Columbia County sheriff's deputies and auxiliary members pounded the pavement Monday for a special cause.
Eight law enforcement personnel took off running from Columbia Square toward the Columbia County Justice Center as part of the annual Law Enforcement Torch Run to benefit the Special Olympics Georgia.
Deputy Kara McGahee, who coordinated the 3-mile run, said the sheriff's office has participated in the run for about 15 years.
She's raised nearly $900 through the sale of T-shirts and bracelets.
"It all goes to the Special Olympics, every single bit," McGahee said.
The Torch Run began in Georgia in 1987 and is the largest annual fundraising event for the Special Olympics.
Each year, more than 1,000 law enforcement personnel from more than 100 agencies take part in the 1,000-mile, two-week torch relay to pass the Special Olympics Georgia Flame of Hope across the state. Nine relays converge at Emory University in Atlanta during the Summer Games Opening Ceremonies on Friday night.
"The last mile is run by law enforcement and some Special Olympic athletes," McGahee said.
Deputy David Wheeler led the runners with the torch down Ronald Reagan Drive, where six of the eight runners completed the run in 30 minutes.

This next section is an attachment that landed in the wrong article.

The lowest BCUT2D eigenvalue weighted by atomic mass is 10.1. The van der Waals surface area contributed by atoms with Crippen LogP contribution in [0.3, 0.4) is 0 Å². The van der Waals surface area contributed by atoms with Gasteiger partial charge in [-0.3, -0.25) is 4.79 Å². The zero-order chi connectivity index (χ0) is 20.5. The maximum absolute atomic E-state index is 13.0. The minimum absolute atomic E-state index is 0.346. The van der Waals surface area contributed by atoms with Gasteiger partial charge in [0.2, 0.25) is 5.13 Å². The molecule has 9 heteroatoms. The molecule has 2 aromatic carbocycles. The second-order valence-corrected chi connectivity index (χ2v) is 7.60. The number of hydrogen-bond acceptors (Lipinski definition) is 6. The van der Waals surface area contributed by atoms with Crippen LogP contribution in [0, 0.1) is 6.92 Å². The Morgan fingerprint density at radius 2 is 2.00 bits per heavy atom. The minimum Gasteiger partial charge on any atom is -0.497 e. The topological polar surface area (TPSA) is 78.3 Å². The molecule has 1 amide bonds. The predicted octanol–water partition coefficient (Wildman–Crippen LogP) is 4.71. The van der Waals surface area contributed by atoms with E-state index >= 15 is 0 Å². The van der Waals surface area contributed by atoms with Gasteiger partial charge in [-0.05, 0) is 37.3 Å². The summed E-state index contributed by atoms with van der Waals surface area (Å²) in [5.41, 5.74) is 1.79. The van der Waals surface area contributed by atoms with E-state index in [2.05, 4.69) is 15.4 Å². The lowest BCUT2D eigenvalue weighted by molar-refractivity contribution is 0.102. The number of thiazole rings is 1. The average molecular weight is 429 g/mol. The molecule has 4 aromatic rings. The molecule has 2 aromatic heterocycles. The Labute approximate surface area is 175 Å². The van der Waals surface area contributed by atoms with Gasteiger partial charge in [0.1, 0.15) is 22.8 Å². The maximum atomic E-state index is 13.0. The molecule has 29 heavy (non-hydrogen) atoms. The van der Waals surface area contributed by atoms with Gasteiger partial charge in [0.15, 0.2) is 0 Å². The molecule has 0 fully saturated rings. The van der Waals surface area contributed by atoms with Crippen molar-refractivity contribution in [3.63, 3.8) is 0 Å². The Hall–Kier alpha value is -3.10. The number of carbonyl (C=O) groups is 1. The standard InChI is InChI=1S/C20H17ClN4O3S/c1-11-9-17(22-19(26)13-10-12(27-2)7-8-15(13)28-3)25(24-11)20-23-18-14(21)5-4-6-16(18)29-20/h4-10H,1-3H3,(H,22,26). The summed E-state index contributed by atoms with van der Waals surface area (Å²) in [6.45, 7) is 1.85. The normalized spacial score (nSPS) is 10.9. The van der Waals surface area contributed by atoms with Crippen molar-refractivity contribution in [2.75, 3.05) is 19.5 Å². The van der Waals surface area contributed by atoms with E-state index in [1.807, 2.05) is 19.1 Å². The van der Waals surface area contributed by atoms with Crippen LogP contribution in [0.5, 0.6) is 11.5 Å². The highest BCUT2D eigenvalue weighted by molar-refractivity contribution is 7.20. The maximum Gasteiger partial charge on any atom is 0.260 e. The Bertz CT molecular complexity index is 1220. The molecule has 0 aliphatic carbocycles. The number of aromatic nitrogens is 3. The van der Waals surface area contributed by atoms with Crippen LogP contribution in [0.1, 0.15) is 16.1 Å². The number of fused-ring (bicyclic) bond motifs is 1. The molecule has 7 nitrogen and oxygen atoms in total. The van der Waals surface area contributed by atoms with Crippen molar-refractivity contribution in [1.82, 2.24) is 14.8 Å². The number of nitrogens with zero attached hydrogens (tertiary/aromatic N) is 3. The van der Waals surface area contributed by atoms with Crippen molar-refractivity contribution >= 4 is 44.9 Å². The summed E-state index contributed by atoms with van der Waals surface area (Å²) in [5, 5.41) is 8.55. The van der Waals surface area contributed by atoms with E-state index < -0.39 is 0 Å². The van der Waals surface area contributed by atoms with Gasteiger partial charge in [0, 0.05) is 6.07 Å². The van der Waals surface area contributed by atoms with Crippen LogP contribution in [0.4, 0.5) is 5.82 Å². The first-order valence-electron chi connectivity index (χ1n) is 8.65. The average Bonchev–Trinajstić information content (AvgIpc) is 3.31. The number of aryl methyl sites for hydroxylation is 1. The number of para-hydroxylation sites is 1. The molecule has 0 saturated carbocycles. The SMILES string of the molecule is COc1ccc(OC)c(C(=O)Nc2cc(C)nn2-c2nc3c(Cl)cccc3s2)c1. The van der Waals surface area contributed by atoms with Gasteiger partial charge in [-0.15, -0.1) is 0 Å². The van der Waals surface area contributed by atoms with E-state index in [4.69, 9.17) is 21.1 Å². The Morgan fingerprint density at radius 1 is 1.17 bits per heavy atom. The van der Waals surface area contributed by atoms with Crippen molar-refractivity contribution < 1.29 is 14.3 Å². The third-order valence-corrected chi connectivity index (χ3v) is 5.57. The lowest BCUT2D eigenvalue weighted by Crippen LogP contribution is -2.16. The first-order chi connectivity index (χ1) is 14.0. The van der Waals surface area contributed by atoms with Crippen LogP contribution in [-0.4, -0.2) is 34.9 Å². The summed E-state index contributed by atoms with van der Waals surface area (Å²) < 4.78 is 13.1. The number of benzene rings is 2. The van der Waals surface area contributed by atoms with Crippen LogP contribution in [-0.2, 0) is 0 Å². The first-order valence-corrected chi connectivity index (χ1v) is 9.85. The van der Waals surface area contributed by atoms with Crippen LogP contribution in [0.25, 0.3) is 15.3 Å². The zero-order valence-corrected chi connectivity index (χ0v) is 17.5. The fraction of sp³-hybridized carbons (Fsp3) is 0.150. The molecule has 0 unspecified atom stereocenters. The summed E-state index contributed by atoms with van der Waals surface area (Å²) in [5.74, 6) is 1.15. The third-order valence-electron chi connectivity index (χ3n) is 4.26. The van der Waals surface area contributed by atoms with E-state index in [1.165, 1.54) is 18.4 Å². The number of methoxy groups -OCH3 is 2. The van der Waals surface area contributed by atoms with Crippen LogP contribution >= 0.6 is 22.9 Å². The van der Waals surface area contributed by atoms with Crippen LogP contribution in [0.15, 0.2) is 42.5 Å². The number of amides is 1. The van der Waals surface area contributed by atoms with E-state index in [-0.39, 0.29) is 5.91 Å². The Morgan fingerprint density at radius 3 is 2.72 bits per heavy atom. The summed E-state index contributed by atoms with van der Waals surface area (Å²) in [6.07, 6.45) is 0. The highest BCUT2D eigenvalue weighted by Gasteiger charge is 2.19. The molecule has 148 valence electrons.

Because neighboring counties do not participate in the torch run, McGahee said she had to mail the torch to Fayette County, who will pass it along to Gwinnett County. Dekalb County law enforcement will carry the torch into the stadium, where athletes will light the Olympic cauldron.
"Richmond and McDuffie (counties) don't do it," McGahee said. "So they can't pass it to us and we can't pass it off."
This year, like many in the past, sheriff's office deputies will take several Explorer Post cadets to the games, Capt. Clay Smith said.
"All of us and our cadets go up there," he said. "Security for them (at the games), that is what we usually handle."
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